Anonymous

We just had a similar but smaller scale riot here in Vancouver, BC. Trust me, all those people weren't smashing windows and stealing stuff because they were yearning for political freedom. People are just ugly and greedy.

Anonymous

That riot was prompted by the loss of a hockey game; it had an extremely loose demographic of folks from different social classes and had more the character of a macho party than anything else.

This was a 3-day insurrection that was prompted by the racist police murder of a black man, that consequently brought primarily participation from poor blacks and some poor white folks too, and that involved looting stores as a central focus.

Though both involved a kind of hooliganism and even attacks on civilians, i think your comparison is, in the least to say, a bit lacking in utility.

Complaining about people being ugly or greedy is besides the point. there are ugly or greedy people in every class everywhere, to be sure. But this was a SOCIAL rebellion - you cant explain it away in terms of personality dynamics. The rich, after all, are quite ugly and greedy themselves, arguably much more so or they wouldnt maintain the social position they have. They dont loot because they ve already looted EVERYTHING. They dont fight the cops because the cops WORK FOR THEM.

And of course we see no army of reporters and armchair commentators rushing to condemn the greed of the rich in anything like similar terms (arrest, violence etc.) No, they get bailouts and golden parachutes and loans.

Anonymous

That riot was prompted by the loss of a hockey game; it had an extremely loose demographic of folks from different social classes and had more the character of a macho party than anything else.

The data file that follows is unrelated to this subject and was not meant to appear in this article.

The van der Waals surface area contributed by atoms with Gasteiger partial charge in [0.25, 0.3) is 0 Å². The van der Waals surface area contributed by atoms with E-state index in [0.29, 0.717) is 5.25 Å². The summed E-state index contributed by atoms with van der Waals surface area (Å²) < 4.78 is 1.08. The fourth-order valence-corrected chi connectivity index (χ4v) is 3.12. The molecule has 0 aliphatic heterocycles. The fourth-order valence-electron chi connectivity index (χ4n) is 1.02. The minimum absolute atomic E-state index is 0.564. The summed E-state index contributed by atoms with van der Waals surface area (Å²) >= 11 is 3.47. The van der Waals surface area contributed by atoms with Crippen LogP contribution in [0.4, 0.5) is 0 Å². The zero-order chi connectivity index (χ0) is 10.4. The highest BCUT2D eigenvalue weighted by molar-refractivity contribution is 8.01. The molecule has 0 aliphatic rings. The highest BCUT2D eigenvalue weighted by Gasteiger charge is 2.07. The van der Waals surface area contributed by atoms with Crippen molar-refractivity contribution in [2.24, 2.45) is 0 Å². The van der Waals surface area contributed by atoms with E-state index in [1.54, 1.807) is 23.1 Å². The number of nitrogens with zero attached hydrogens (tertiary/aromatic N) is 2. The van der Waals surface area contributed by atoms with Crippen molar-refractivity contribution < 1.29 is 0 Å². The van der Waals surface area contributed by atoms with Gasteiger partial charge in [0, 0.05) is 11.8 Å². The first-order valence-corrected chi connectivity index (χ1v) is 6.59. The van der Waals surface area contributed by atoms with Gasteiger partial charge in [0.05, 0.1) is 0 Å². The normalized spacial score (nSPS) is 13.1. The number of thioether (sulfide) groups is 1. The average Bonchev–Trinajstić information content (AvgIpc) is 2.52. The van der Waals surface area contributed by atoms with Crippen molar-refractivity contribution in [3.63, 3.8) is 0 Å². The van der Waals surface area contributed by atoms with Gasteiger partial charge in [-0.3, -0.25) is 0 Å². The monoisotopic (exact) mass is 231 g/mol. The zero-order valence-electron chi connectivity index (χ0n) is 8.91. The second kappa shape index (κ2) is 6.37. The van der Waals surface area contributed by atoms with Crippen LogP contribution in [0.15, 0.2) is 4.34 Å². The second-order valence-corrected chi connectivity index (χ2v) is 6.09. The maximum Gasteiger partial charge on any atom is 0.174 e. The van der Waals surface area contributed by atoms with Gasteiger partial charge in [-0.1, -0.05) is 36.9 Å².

This was a 3-day insurrection that was prompted by the racist police murder of a black man, that consequently brought primarily participation from poor blacks and some poor white folks too, and that involved looting stores as a central focus.

Though both involved a kind of hooliganism and even attacks on civilians, i think your comparison is, in the least to say, a bit lacking in utility.

Complaining about people being ugly or greedy is besides the point. there are ugly or greedy people in every class everywhere, to be sure. But this was a SOCIAL rebellion - you cant explain it away in terms of personality dynamics. The rich, after all, are quite ugly and greedy themselves, arguably much more so or they wouldnt maintain the social position they have. They dont loot because they ve already looted EVERYTHING. They dont fight the cops because the cops WORK FOR THEM.

And of course we see no army of reporters and armchair commentators rushing to condemn the greed of the rich in anything like similar terms (arrest, violence etc.) No, they get bailouts and golden parachutes and loans.

Pages

Add a new comment

Comments are closed.